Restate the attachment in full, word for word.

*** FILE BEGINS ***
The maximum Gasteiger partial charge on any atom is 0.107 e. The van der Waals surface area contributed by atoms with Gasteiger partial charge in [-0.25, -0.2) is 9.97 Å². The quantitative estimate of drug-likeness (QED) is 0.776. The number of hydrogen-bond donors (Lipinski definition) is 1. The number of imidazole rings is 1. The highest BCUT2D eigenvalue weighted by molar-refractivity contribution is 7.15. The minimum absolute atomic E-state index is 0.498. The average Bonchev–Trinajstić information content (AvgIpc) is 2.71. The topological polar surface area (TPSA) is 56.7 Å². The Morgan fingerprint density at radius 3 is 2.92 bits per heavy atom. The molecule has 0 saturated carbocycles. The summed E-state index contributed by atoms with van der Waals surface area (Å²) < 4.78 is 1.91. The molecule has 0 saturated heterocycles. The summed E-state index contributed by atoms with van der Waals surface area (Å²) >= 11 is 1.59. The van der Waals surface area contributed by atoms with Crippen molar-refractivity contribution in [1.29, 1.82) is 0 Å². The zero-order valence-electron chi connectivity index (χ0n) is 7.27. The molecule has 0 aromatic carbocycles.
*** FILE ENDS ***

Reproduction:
The maximum Gasteiger partial charge on any atom is 0.107 e. The van der Waals surface area contributed by atoms with Gasteiger partial charge in [-0.25, -0.2) is 9.97 Å². The quantitative estimate of drug-likeness (QED) is 0.776. The number of hydrogen-bond donors (Lipinski definition) is 1. The number of imidazole rings is 1. The highest BCUT2D eigenvalue weighted by molar-refractivity contribution is 7.15. The minimum absolute atomic E-state index is 0.498. The average Bonchev–Trinajstić information content (AvgIpc) is 2.71. The topological polar surface area (TPSA) is 56.7 Å². The Morgan fingerprint density at radius 3 is 2.92 bits per heavy atom. The molecule has 0 saturated carbocycles. The summed E-state index contributed by atoms with van der Waals surface area (Å²) < 4.78 is 1.91. The molecule has 0 saturated heterocycles. The summed E-state index contributed by atoms with van der Waals surface area (Å²) >= 11 is 1.59. The van der Waals surface area contributed by atoms with Crippen molar-refractivity contribution in [1.29, 1.82) is 0 Å². The zero-order valence-electron chi connectivity index (χ0n) is 7.27. The molecule has 0 aromatic carbocycles.